Year of Award

2014

Degree Type

Thesis

Degree Name

Doctor of Philosophy (PhD)

Department

Department of Physical Education.

Principal Supervisor

Chow, Bik Chu

Keywords

China, Hong Kong, Case studies, Physical education for people with mental disabilities, Social cognitive theory

Language

English

Abstract

The purpose of the study was to evaluate the effects of a Social Cognitive Theory (SCT) based physical activity intervention designed to evaluate the effectiveness of the twelve-week intervention with regard to psychosocial behaviour using SCT and physical activity behaviour among adults with intellectual disability in non-working time. Design: The study involved pre-post randomized control trial and employed a MANCOVA analysis for this study. Between-Subjects Design was used to assess the effect of independent variable (twelve-week intervention programme) on two groups (intervention group and control group). Follow-up (separate ANVOAs) were calculated on the four dependent variables (self-efficacy, outcome expectancy, barrier to exercise, and moderate physical activity). Participants: Eighty participants from St. James settlements aged over 18 years participated in the present study. After data screening, 59 (30 males, 29 females; n for intervention=29, n for control=30) cases with completed data were analyzed. The final data set contained participants with age ranged from 21 to 67 years (M=35.83, SD=10.28) and BMI ranged from 13 to 64 (M=27, SD=7.33). Intervention group received a SCT-based intervention programme for twelve one-hour lectures. Outcome measures:The Primary outcomes included Self-efficacy, Outcome expectation and Barrier to exercise Questionnaire (SOBQ) on psychosocial behaviour (self-efficacy, outcome expectancy and perceived barrier) and Physical Activity Recall (PAR) on physical activity behaviour (moderate physical activity) among adults with intellectual disabilities. Secondary outcome include objective check list to evaluate the designed treatment being delivered to participants adequately. Measures were taken at baseline and posttest and additionally, intervention group were recruited for follow-up at 4-month. Results: After controlling the pretest scores, the MANCOVA results showed a statistically significant difference between two groups (intervention group and control group) F(4,48)=32.8, P<0.001; Wilk’s Lambda=0.27, partial eta squared =0.73. Result of follow-up measure on MANCOVA, showed that 12-wk intervention between-subjects are significant for all 4 dependents variables: self-efficacy: F(1,116)=47.12, p<0.0125, ηρ²=0.48; outcome expectation: F(1,134)=22.27, p<0.0125, ηρ²=0.30; barrier to exercise: F(1,100)=10.50, p<0.0125, ηρ²=0.17; moderate physical activity F(1,114)=96.79, p<0.0125, ηρ²=0.65 with a Bonferroni adjusted alpha level of 0.0125. The MANOVA results showed that the outcome of the 12-week intervention programme significantly influence time (pretest and posttest) of self-efficacy, outcome expectation, barrier to exercise, moderate physical activity. All scores are significantly higher for posttest in self-efficacy (p<0.01), outcome expectation (p<0.01), moderate physical activity (p<0.01), and lower in barrier to exercise (p<0.01). Lastly, the four months follow-up test showed that the intervention group had significantly lower mean scores compared with posttest in self-efficacy, outcome expectancy, and barrier to exercise. There was no significant difference in moderate physical activity between follow-up and posttest in the intervention group. Conclusions: The twelve-week SCT-based educational treatment shows significant effects in posttest and also intervention group on the targeted constructs: self-efficacy, outcome expectation, and barrier to exercise as well as increasing the moderate physical activity among working adults with intellectual disabilities.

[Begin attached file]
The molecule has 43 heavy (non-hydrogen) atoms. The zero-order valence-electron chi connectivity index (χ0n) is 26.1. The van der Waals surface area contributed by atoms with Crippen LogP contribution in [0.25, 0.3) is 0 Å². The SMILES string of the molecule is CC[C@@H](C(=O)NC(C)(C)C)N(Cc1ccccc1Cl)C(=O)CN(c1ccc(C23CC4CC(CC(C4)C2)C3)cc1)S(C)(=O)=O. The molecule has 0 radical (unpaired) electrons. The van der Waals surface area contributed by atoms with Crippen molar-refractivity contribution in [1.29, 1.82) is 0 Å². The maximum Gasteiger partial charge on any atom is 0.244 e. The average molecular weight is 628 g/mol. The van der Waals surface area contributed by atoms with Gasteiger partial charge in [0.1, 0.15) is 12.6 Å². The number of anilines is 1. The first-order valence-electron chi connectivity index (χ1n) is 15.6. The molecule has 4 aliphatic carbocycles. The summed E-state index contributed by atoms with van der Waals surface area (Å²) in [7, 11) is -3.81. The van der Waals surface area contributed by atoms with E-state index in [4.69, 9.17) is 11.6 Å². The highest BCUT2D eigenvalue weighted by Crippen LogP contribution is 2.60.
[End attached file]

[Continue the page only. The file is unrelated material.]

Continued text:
Comments

Thesis (Ph.D.)--Hong Kong Baptist University, 2014.;Principal supervisor: Professor Chow Bik Chu.;Includes bibliographical references (pages 185-210)

Copyright

The author retains all rights to this work. The author has signed an agreement granting HKBU a non-exclusive license to archive and distribute their thesis.



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